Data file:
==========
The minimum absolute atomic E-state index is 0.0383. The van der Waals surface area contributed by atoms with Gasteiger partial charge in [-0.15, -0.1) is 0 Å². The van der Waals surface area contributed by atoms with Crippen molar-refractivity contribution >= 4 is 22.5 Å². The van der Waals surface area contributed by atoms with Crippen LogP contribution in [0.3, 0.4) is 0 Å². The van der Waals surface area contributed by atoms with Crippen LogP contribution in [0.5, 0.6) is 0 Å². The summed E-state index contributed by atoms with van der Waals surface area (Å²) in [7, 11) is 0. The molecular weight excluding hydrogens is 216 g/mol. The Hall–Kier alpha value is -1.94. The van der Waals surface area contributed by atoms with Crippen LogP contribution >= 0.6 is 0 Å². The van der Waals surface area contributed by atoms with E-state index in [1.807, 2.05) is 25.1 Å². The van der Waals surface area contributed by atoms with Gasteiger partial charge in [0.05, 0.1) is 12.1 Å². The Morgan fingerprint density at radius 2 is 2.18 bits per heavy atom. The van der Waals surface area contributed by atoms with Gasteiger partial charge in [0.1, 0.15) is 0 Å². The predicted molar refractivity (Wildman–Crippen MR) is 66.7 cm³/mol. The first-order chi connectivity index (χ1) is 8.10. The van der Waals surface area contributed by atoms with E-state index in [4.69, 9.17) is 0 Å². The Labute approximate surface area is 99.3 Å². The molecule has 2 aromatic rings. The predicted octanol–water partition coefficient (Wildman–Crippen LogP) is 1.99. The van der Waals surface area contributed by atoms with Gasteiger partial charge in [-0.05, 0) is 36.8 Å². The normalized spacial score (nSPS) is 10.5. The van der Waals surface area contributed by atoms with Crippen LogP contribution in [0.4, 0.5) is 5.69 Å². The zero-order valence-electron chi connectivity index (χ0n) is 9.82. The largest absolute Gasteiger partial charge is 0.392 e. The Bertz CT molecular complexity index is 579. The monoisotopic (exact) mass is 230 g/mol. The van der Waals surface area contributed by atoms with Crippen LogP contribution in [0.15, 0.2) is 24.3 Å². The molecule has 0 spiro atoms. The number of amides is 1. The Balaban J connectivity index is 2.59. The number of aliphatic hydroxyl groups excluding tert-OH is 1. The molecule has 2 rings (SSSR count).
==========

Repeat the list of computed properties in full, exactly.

The minimum absolute atomic E-state index is 0.0383. The van der Waals surface area contributed by atoms with Gasteiger partial charge in [-0.15, -0.1) is 0 Å². The van der Waals surface area contributed by atoms with Crippen molar-refractivity contribution >= 4 is 22.5 Å². The van der Waals surface area contributed by atoms with Crippen LogP contribution in [0.3, 0.4) is 0 Å². The van der Waals surface area contributed by atoms with Crippen LogP contribution in [0.5, 0.6) is 0 Å². The summed E-state index contributed by atoms with van der Waals surface area (Å²) in [7, 11) is 0. The molecular weight excluding hydrogens is 216 g/mol. The Hall–Kier alpha value is -1.94. The van der Waals surface area contributed by atoms with Crippen LogP contribution >= 0.6 is 0 Å². The van der Waals surface area contributed by atoms with E-state index in [1.807, 2.05) is 25.1 Å². The van der Waals surface area contributed by atoms with Gasteiger partial charge in [0.05, 0.1) is 12.1 Å². The Morgan fingerprint density at radius 2 is 2.18 bits per heavy atom. The van der Waals surface area contributed by atoms with Gasteiger partial charge in [0.1, 0.15) is 0 Å². The predicted molar refractivity (Wildman–Crippen MR) is 66.7 cm³/mol. The first-order chi connectivity index (χ1) is 8.10. The van der Waals surface area contributed by atoms with E-state index in [4.69, 9.17) is 0 Å². The Labute approximate surface area is 99.3 Å². The molecule has 2 aromatic rings. The predicted octanol–water partition coefficient (Wildman–Crippen LogP) is 1.99. The van der Waals surface area contributed by atoms with Gasteiger partial charge in [-0.05, 0) is 36.8 Å². The normalized spacial score (nSPS) is 10.5. The van der Waals surface area contributed by atoms with Crippen LogP contribution in [0.4, 0.5) is 5.69 Å². The zero-order valence-electron chi connectivity index (χ0n) is 9.82. The largest absolute Gasteiger partial charge is 0.392 e. The Bertz CT molecular complexity index is 579. The monoisotopic (exact) mass is 230 g/mol. The van der Waals surface area contributed by atoms with Crippen LogP contribution in [0.15, 0.2) is 24.3 Å². The molecule has 0 spiro atoms. The number of amides is 1. The Balaban J connectivity index is 2.59. The number of aliphatic hydroxyl groups excluding tert-OH is 1. The molecule has 2 rings (SSSR count).